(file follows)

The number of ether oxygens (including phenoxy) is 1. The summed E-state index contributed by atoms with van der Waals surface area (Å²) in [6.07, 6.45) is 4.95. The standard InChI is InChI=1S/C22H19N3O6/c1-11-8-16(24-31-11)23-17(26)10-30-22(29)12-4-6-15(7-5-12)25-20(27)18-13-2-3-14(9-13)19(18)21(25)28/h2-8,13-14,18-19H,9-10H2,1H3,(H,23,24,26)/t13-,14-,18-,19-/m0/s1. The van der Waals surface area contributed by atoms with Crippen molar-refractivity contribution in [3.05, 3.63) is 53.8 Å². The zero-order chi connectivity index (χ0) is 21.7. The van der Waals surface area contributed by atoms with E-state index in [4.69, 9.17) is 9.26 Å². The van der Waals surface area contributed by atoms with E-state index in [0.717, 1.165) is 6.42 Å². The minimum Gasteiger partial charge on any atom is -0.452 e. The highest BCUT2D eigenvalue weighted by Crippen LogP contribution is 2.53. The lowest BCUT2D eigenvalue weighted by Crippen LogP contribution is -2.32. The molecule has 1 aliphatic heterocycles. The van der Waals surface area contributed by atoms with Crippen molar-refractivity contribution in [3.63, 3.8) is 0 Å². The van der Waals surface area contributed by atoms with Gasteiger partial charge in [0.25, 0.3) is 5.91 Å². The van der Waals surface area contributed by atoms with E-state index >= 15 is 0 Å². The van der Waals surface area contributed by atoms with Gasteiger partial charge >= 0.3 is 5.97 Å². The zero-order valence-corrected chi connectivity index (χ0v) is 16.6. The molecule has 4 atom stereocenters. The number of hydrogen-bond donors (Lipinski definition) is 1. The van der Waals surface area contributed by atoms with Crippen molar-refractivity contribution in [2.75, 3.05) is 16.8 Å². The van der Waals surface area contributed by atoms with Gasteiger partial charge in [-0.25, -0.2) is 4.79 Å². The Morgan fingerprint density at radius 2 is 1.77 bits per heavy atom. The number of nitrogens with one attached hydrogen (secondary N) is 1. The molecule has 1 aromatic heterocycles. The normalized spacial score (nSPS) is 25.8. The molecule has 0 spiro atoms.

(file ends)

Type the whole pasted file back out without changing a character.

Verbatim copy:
The number of ether oxygens (including phenoxy) is 1. The summed E-state index contributed by atoms with van der Waals surface area (Å²) in [6.07, 6.45) is 4.95. The standard InChI is InChI=1S/C22H19N3O6/c1-11-8-16(24-31-11)23-17(26)10-30-22(29)12-4-6-15(7-5-12)25-20(27)18-13-2-3-14(9-13)19(18)21(25)28/h2-8,13-14,18-19H,9-10H2,1H3,(H,23,24,26)/t13-,14-,18-,19-/m0/s1. The van der Waals surface area contributed by atoms with Crippen molar-refractivity contribution in [3.05, 3.63) is 53.8 Å². The zero-order chi connectivity index (χ0) is 21.7. The van der Waals surface area contributed by atoms with E-state index in [4.69, 9.17) is 9.26 Å². The van der Waals surface area contributed by atoms with E-state index in [0.717, 1.165) is 6.42 Å². The minimum Gasteiger partial charge on any atom is -0.452 e. The highest BCUT2D eigenvalue weighted by Crippen LogP contribution is 2.53. The lowest BCUT2D eigenvalue weighted by Crippen LogP contribution is -2.32. The molecule has 1 aliphatic heterocycles. The van der Waals surface area contributed by atoms with Crippen molar-refractivity contribution in [3.63, 3.8) is 0 Å². The van der Waals surface area contributed by atoms with Gasteiger partial charge in [0.25, 0.3) is 5.91 Å². The van der Waals surface area contributed by atoms with E-state index >= 15 is 0 Å². The van der Waals surface area contributed by atoms with Gasteiger partial charge >= 0.3 is 5.97 Å². The zero-order valence-corrected chi connectivity index (χ0v) is 16.6. The molecule has 4 atom stereocenters. The number of hydrogen-bond donors (Lipinski definition) is 1. The van der Waals surface area contributed by atoms with Crippen molar-refractivity contribution in [2.75, 3.05) is 16.8 Å². The van der Waals surface area contributed by atoms with Gasteiger partial charge in [-0.25, -0.2) is 4.79 Å². The Morgan fingerprint density at radius 2 is 1.77 bits per heavy atom. The number of nitrogens with one attached hydrogen (secondary N) is 1. The molecule has 1 aromatic heterocycles. The normalized spacial score (nSPS) is 25.8. The molecule has 0 spiro atoms.